(director/writer: Romain Gavras; screenwriters: Ladj Ly/Elias Belkeddar; cinematographer: Matias Boucard; editor: Benjamin Weill; music: Surkin/Gener8ion; cast: Dali Benssalah (Abdel), Ouassini Embarek (Moktar), Sami Slimane (Karim), Alexis Manenti (Sébastien), Anthony Bajon (Jerome), Karim Lasmi (Imam), Mohamed Amri (Idir), Birane Ba (The Negotiator); Runtime: 97; MPAA Rating: R; producers: Ladj Ly/Mourad Belkeddar; Netflix; 2022-France-in French with English subtitles)
“Great as a visual spectacle.”
Reviewed by Dennis Schwartz
The French director-writer Romain Gavras (“Our Day Will Come”/”The World is Yours”) is the son of the renown Greek director of Z (1969), Costa-Gavras. His political action film, titled after the Greek goddess of war, is a fictional narrative that shows one night of rioting in Paris over social grievances that has brother fighting brother. It results in a French council estate (a housing project) set ablaze. Other than being a great technical achievement (a 15-minute riot sequence is done in one tracking shot), showing battlefield scenes that are greatly choreographed and being great as a visual spectacle, but it turns quickly into a violent film where violence is the thing (there’s throughout non-stop violence).
Gavras co-writes the uneven script with Ladj Ly and Elias Belkeddar.
Its opening scene is powerfully staged (the film’s highlight) as a peaceful street demonstration that takes place after a police press conference suddenly gets out of control (whereby angry residents react violently after it goes viral that a policeman has savagely beaten the Algerian immigrant 13-year-old Idir (Mohamed Amri) and the mob reacts to the police brutality). It results in a housing project destroyed. From there on, the film’s energy dissipates, as contrivances rule the dramatics, and the one-dimensional characters bring about a stifling air of evil banality. Thereby the social issue complaints just raised, legit or not, lose their sense of urgency or merit.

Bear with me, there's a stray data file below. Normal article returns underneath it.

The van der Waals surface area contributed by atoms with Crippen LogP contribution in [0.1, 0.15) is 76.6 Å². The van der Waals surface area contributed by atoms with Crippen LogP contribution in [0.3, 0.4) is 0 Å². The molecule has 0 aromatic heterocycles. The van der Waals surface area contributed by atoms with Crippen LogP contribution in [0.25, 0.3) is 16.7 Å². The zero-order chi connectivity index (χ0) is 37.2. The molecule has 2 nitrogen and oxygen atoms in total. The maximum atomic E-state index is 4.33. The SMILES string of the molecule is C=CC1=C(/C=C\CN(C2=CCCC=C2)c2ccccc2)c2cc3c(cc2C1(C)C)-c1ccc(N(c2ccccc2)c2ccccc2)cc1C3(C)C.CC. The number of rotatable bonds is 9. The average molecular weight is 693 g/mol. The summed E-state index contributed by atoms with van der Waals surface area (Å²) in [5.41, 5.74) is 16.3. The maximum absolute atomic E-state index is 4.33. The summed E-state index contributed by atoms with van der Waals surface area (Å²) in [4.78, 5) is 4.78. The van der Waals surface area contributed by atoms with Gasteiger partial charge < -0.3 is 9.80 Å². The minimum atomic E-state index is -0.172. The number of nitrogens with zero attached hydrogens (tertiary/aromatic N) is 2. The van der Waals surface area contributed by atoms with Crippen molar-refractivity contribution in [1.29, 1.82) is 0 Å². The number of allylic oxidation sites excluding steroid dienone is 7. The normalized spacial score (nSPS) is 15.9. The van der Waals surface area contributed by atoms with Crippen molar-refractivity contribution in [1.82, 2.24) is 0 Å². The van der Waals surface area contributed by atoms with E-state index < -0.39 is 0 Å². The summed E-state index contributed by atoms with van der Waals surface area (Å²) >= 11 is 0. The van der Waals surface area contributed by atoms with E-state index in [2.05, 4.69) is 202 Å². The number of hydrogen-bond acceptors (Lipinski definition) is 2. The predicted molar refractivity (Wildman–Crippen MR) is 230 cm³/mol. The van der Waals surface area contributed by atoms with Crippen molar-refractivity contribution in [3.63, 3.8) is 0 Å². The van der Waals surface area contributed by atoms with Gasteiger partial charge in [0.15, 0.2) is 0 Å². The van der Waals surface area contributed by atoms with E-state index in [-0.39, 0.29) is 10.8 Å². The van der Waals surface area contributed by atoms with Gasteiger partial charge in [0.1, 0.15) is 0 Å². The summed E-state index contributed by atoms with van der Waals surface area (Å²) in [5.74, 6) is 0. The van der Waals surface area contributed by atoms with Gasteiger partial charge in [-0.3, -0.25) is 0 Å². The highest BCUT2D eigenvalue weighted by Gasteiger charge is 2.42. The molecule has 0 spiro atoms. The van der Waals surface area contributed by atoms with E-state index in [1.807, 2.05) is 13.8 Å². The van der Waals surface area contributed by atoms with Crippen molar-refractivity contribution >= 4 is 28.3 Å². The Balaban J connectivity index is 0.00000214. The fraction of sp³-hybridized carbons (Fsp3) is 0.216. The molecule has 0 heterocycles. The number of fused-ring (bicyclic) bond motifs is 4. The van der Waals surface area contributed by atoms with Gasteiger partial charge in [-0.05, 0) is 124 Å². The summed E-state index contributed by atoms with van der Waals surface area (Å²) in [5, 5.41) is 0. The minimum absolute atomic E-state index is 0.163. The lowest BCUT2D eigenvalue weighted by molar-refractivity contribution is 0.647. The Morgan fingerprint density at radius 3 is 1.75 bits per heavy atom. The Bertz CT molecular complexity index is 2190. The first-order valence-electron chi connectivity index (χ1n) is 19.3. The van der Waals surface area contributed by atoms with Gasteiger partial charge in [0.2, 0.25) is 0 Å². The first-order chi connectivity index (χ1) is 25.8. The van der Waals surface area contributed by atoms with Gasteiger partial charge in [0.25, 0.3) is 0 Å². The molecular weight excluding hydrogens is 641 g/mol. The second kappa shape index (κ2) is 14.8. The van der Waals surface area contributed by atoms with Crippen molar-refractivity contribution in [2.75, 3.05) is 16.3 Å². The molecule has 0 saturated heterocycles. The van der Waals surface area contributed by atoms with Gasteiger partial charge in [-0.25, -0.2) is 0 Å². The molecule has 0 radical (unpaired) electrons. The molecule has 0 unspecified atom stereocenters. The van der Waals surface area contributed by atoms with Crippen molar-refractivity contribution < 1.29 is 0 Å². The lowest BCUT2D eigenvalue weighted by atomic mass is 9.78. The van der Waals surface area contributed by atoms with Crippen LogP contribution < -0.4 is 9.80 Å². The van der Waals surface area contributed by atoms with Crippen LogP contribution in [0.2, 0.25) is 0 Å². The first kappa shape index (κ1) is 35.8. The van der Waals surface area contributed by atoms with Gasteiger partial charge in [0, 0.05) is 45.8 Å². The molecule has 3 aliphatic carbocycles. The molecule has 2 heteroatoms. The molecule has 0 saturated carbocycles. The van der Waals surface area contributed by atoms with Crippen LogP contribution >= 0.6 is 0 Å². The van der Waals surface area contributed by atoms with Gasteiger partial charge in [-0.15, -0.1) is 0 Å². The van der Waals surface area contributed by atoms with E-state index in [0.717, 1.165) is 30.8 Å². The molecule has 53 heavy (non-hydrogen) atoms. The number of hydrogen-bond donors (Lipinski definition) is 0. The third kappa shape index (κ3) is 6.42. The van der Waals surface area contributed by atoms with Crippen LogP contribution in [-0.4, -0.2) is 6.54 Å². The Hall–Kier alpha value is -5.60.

The scenes make no compromises over their brutality, as the street battles are non-stop and continue in waves. You can almost smell the tear gas or feel it as it gets in someone’s eyes.
It looks like a documentary, as the action looks so real-life and what it has to say politically about white-black relations seems vital to modern France.
Abdel (Dali Benssalah) is a police officer who is upset over his younger brother Idril’s (shown only in a photo) death from the police beating and he acts as peacemaker between the cops and the protesters, who are led by his raging mad other young brother Karim (Sami Slimane), who is stirring up the crowd to get the police to reveal the killer or else. When they don’t, Karim begins the riot by hurling a Molotov cocktail into the line of police defenders. Meanwhile, the brother’s well-connected other brother, a local drug dealer, Moktar (Ouassini Embarek), worries only about safeguarding his drugs during the riot.
When the rioters abduct the policeman (Anthony Bajon), they threaten him with harm unless the police reveal the names of Idir’s killers. They also bring in a mastermind (Alexis Manenti) to run the violent protest.
The film leaves us asking if the only way to get the system to change its racism and brutality is through violence, and by not trusting its viewers to answer it for themselves, it makes a revealing statement. It also shows how even in the same family, brothers can share different ideologies and ways to respond to tragedies.
It played at the Venice Film Festival.
REVIEWED ON 12/5/2022 GRADE: B-